GAO: 28-Day Proposal Period Was Reasonable

A 28-day period was sufficient time for offerors to prepare proposals in response to a solicitation for janitorial and mechanical services.

In a recent decision, the GAO held that, under the circumstances of the procurement, it was reasonable for the agency to allow fewer than 30 days to respond to the solicitation–and noted that the protester’s delayed search for teammates was a “significant reason” for the protester’s own difficulties in submitting a timely proposal.

The GAO’s decision in Richen Management, LLC, B-410903 (Mar. 10, 2015) involved a GSA procurement for janitorial and mechanical maintenance services at the Land Ports of Entry in Jackman and Coburn Gore, Maine.  A sources sought notice for the requirement was published on FedBizOpps on January 14, 2014.  The requirement was synopsized via FedBizOpps on October 8.

On November 6, the RFP was issued via FedBizOpps as a small business set-aside utilizing commercial item procedures.  The due date for offers was December 2.  A pre-proposal conference was held on November 17.  After GSA issued amendments to the RFP, the due date for offers was extended to December 4.

Richen Management, LLC apparently waited until the November 17 pre-proposal conference to determine potential teammates.  On December 1, Richen requested that the agency extend the due date by one week. GSA denied Richen’s request.  Five proposals were received by the December 4 due date.

Richen filed a GAO bid protest.  Richen asserted that GSA did not allow sufficient time for offerors to prepare their proposals.  Specifically, Richen argued that “the 28-day period between issuance of the solicitation and the amended closing date afforded insufficient time in which to furnish the extensive information required under the solicitation.”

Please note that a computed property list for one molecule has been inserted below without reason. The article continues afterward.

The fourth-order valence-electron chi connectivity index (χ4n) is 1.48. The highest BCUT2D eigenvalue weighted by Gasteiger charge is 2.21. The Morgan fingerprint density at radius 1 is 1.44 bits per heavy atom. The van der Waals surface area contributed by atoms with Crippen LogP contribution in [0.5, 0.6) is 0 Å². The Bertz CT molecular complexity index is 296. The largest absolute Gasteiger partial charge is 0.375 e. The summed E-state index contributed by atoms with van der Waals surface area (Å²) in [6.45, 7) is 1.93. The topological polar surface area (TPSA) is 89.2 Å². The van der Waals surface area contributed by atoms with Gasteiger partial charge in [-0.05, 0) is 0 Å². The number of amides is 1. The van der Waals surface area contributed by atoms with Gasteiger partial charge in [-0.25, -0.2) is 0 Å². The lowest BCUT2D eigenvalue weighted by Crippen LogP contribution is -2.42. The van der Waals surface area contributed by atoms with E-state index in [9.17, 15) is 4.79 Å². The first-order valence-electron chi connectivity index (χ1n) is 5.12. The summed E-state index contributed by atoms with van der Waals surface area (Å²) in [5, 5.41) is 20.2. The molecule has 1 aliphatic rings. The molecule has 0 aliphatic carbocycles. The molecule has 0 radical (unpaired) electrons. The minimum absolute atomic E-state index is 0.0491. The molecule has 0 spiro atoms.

The GAO noted that agencies generally must allow at least 30 days between the date of issuance of the RFP and the receipt of proposals.  However, if the agency is acquiring commercial items, as it was in this case, an agency may allow fewer than 30 days to respond to a RFP.  The GAO wrote that, when acquiring commercial items, the contracting officer “should afford potential offerors a reasonable opportunity to respond considering the circumstances of the acquisition, such as the complexity, commerciality, availability, and urgency of the individual acquisition.”

The GAO held  that the GSA acted properly by denying Richen’s request to extend the due date.  The GAO noted that the RFP was issued for commercial janitorial and mechanical maintenance services, and thus, the GSA could allow fewer than 30 days to respond to the RFP.  Further, potential offerors were put on notice of the forthcoming RFP on January 14, 2014, almost 11 months before the closing date.  More details were provided in the October 8 synopsis, 57 days before the due date.  Additionally, the procurement could not be delayed any further if continuity of services was to be maintained.

Moreover, the GAO wrote, Richen’s own delay in finding teammates appeared to be a “significant reason” why Richen required an extension.  The GAO wrote that “Richen was on notice of the agency’s requirement as long ago as January 14, and on notice of the actual procurement as of the October 8 synopsis.”  Thus, there was no reason why Richen had to wait until the November 17 pre-proposal conference to determine its teammates.

Proposal deadlines are often extended.  Even in Richen Management, GSA granted two additional days.  But as the case demonstrates, offerors should not assume that extensions will be granted or that they will have at least 30 days to prepare and submit proposals.

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